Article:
In flames are at the top of their game. My least favourite part of the set was when they finished with Take this life. Not because they played it poorly or because it’s not a good song because it certainly is. But it’s just a shame that song has had the most exposure because from what I saw these guys have so much more to offer and that song doesn’t even begin to scratch the depth of their talent as both songwriters and more importantly, performers.


Now it’s time for the intermission and Anders’ words rang in my head. I decided he was right, if I wanted to truly review the experience of this show I had to participate in it. So while the bands changed over I headed from the back of the room over to the pit. As I moved down, a drop curtain decorated with the band’s logo was raised to conceal the machinations of their oncoming performance.

The lights go down, and the curtain drops to reveal an extravagant stage design. Four figures in red cloth hang by their necks from the ceilings and the stage is winged on either side by more figures impaled on spikes. Behind the band, a large blow-up statue of the band’s mascot, Violent Mind, dominates the stage visuals. Kreator wastes zero time launching into the title track off their newest record, Hate Uber Alles and I’m treated to one of my absolute favourite tropes in large stage metal performances: double kicks with synced strobe lights. A trick that the band will continue to abuse throughout the show. As I say that you might be asking yourself, “won’t that get old after a while” and the answer to that is “fuck you, no it doesn’t, it’s rad as hell”. Singer Mille Petrozza commands the crowd with authority all night. He says jump, the crowd says how high. He gestures for a wall of death, the crowd splits. He says “crowd surf”, there’s people flying all over the place (I even saw a dud with a walking stick getting thrown in the air).


A few songs deep and we hear some ominous funeral bells and fans familiar with the album gods of violence know what’s coming. Satan is real was played to perfection with guitarist Sami Yli-Sirniö, shredding a beautiful red Ibanez destroyer, nailed his solos both here and throughout the evening. Giving off the impression that he couldn’t play a wrong note if he tried. When the final chord is played the crowd breaks into an impromptu chant “Kreator! Kreator! Kreator!”. If there was any doubt that the German thrashers had a following in Australia it should be erased from your mind at this moment. Kreator’s live rendition of Hordes of Chaos was also a highlight, effectively a summary of what it means to be metal with every type of mosh pit erupting at one point or another in the one song. After a stunning twelve song setlist, Kreator rounded out the night with Pleasure to kill and a call out for the last opportunity to participate in the wall of death.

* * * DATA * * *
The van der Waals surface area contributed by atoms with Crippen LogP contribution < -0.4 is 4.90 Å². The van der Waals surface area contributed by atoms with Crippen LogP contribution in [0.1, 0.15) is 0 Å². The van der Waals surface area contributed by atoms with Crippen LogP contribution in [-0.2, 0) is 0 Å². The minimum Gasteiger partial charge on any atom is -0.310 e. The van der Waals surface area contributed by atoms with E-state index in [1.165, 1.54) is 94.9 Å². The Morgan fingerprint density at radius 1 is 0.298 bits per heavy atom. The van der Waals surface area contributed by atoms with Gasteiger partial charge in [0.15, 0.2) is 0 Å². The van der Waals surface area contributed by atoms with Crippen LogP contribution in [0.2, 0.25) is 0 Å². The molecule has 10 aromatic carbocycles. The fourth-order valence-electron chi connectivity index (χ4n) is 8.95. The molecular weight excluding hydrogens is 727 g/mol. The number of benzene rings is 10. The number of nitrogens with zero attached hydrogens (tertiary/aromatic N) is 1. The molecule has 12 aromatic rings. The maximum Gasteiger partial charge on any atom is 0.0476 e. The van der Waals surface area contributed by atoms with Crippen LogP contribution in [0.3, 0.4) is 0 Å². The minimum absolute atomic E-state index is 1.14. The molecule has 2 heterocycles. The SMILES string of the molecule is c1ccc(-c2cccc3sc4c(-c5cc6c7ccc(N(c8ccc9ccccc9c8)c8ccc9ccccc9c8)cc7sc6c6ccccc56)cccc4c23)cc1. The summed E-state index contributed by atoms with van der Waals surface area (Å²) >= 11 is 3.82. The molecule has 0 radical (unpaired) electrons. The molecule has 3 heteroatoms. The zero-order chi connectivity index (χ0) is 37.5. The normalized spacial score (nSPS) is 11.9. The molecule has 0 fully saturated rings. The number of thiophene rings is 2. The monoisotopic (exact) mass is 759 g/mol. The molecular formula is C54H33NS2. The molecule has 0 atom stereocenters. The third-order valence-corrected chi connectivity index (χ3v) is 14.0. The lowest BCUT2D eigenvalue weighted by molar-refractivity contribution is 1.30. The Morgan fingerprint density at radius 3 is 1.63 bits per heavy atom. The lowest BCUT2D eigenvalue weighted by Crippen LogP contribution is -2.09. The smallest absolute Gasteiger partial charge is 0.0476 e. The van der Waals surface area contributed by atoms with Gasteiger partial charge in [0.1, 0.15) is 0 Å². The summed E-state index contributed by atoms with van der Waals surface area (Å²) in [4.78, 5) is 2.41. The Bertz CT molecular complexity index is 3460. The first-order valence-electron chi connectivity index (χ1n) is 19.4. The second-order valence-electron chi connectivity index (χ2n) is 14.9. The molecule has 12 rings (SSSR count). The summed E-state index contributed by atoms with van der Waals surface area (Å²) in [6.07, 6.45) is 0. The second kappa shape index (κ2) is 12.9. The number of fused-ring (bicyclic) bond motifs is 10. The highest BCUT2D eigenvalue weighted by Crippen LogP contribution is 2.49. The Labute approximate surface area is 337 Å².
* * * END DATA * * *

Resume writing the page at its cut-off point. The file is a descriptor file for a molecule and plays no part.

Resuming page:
My final thoughts on the show come around to how much I appreciated the differences between In Flames and Kreator as I think they complimented each other well. In Flames had a more personable feel to their set whereas Kreator were much more theatrical. Having each band side by side like that really helped me to appreciate how a band works best when they play to their specific strengths and both bands on this bill did exactly that. If you ever get a chance to see either of these acts you’d be doing yourself a disservice by not snatching up tickets the second you can.

Huge thanks to the Forum Melbourne crew for having us and a special thanks to John Howarth for arranging media access.